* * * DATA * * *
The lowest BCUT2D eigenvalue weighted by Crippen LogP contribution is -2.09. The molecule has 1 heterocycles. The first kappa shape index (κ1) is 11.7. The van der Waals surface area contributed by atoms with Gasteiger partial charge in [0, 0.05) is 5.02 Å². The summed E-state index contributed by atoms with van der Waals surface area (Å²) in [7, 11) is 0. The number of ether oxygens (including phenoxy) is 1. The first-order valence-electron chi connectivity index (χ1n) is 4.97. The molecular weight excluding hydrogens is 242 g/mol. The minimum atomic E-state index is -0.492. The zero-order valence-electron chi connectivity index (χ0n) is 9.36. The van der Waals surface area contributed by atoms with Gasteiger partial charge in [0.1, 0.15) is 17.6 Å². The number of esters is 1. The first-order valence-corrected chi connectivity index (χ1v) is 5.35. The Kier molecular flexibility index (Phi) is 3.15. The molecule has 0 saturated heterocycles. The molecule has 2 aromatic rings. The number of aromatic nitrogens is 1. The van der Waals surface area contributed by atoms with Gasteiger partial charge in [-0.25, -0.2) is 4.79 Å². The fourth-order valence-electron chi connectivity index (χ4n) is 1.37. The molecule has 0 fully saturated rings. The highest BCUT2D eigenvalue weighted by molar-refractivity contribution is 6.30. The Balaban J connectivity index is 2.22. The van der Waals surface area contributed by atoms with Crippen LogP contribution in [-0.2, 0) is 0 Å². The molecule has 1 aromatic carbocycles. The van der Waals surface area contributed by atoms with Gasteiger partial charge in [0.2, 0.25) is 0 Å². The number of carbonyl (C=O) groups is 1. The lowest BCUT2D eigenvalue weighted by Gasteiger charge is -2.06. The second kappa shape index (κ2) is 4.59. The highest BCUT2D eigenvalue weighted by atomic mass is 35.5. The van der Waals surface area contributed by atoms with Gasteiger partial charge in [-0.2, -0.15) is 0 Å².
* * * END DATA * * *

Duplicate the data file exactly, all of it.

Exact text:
The lowest BCUT2D eigenvalue weighted by Crippen LogP contribution is -2.09. The molecule has 1 heterocycles. The first kappa shape index (κ1) is 11.7. The van der Waals surface area contributed by atoms with Gasteiger partial charge in [0, 0.05) is 5.02 Å². The summed E-state index contributed by atoms with van der Waals surface area (Å²) in [7, 11) is 0. The number of ether oxygens (including phenoxy) is 1. The first-order valence-electron chi connectivity index (χ1n) is 4.97. The molecular weight excluding hydrogens is 242 g/mol. The minimum atomic E-state index is -0.492. The zero-order valence-electron chi connectivity index (χ0n) is 9.36. The van der Waals surface area contributed by atoms with Gasteiger partial charge in [0.1, 0.15) is 17.6 Å². The number of esters is 1. The first-order valence-corrected chi connectivity index (χ1v) is 5.35. The Kier molecular flexibility index (Phi) is 3.15. The molecule has 0 saturated heterocycles. The molecule has 2 aromatic rings. The number of aromatic nitrogens is 1. The van der Waals surface area contributed by atoms with Gasteiger partial charge in [-0.25, -0.2) is 4.79 Å². The fourth-order valence-electron chi connectivity index (χ4n) is 1.37. The molecule has 0 fully saturated rings. The highest BCUT2D eigenvalue weighted by molar-refractivity contribution is 6.30. The Balaban J connectivity index is 2.22. The van der Waals surface area contributed by atoms with Crippen LogP contribution in [-0.2, 0) is 0 Å². The molecule has 1 aromatic carbocycles. The van der Waals surface area contributed by atoms with Gasteiger partial charge in [0.2, 0.25) is 0 Å². The number of carbonyl (C=O) groups is 1. The lowest BCUT2D eigenvalue weighted by Gasteiger charge is -2.06. The second kappa shape index (κ2) is 4.59. The highest BCUT2D eigenvalue weighted by atomic mass is 35.5. The van der Waals surface area contributed by atoms with Gasteiger partial charge in [-0.2, -0.15) is 0 Å².